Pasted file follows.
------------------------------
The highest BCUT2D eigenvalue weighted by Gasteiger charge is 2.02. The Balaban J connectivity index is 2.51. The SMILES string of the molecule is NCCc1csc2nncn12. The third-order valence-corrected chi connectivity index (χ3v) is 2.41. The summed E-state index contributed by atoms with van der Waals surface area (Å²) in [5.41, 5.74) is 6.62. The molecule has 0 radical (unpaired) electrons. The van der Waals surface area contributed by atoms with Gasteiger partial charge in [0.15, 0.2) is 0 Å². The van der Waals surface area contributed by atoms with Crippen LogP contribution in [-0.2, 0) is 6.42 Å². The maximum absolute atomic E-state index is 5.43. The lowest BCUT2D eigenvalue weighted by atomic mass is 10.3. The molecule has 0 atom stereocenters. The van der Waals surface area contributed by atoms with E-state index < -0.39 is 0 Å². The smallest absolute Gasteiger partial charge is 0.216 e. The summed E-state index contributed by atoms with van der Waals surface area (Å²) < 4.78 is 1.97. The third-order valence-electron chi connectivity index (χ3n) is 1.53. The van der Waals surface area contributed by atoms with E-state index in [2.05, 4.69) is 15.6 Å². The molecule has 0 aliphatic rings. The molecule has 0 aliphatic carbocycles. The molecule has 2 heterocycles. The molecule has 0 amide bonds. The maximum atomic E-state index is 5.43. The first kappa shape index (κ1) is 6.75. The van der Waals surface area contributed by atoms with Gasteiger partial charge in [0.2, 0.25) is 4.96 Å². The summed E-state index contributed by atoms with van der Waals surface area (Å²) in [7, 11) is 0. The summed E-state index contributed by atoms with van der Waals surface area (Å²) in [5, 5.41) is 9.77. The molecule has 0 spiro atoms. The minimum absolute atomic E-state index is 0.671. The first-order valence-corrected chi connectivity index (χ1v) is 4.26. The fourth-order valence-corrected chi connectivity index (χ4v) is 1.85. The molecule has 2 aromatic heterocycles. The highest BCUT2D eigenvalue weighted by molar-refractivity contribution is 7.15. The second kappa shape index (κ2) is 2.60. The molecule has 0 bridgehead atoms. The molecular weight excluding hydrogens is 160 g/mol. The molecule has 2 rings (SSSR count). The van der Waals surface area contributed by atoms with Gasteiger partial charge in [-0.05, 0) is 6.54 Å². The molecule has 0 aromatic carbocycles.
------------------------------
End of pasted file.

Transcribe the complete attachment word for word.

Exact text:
The highest BCUT2D eigenvalue weighted by Gasteiger charge is 2.02. The Balaban J connectivity index is 2.51. The SMILES string of the molecule is NCCc1csc2nncn12. The third-order valence-corrected chi connectivity index (χ3v) is 2.41. The summed E-state index contributed by atoms with van der Waals surface area (Å²) in [5.41, 5.74) is 6.62. The molecule has 0 radical (unpaired) electrons. The van der Waals surface area contributed by atoms with Gasteiger partial charge in [0.15, 0.2) is 0 Å². The van der Waals surface area contributed by atoms with Crippen LogP contribution in [-0.2, 0) is 6.42 Å². The maximum absolute atomic E-state index is 5.43. The lowest BCUT2D eigenvalue weighted by atomic mass is 10.3. The molecule has 0 atom stereocenters. The van der Waals surface area contributed by atoms with E-state index < -0.39 is 0 Å². The smallest absolute Gasteiger partial charge is 0.216 e. The summed E-state index contributed by atoms with van der Waals surface area (Å²) < 4.78 is 1.97. The third-order valence-electron chi connectivity index (χ3n) is 1.53. The van der Waals surface area contributed by atoms with E-state index in [2.05, 4.69) is 15.6 Å². The molecule has 0 aliphatic rings. The molecule has 0 aliphatic carbocycles. The molecule has 2 heterocycles. The molecule has 0 amide bonds. The maximum atomic E-state index is 5.43. The first kappa shape index (κ1) is 6.75. The van der Waals surface area contributed by atoms with Gasteiger partial charge in [0.2, 0.25) is 4.96 Å². The summed E-state index contributed by atoms with van der Waals surface area (Å²) in [7, 11) is 0. The summed E-state index contributed by atoms with van der Waals surface area (Å²) in [5, 5.41) is 9.77. The molecule has 0 spiro atoms. The minimum absolute atomic E-state index is 0.671. The first-order valence-corrected chi connectivity index (χ1v) is 4.26. The fourth-order valence-corrected chi connectivity index (χ4v) is 1.85. The molecule has 2 aromatic heterocycles. The highest BCUT2D eigenvalue weighted by molar-refractivity contribution is 7.15. The second kappa shape index (κ2) is 2.60. The molecule has 0 bridgehead atoms. The molecular weight excluding hydrogens is 160 g/mol. The molecule has 2 rings (SSSR count). The van der Waals surface area contributed by atoms with Gasteiger partial charge in [-0.05, 0) is 6.54 Å². The molecule has 0 aromatic carbocycles.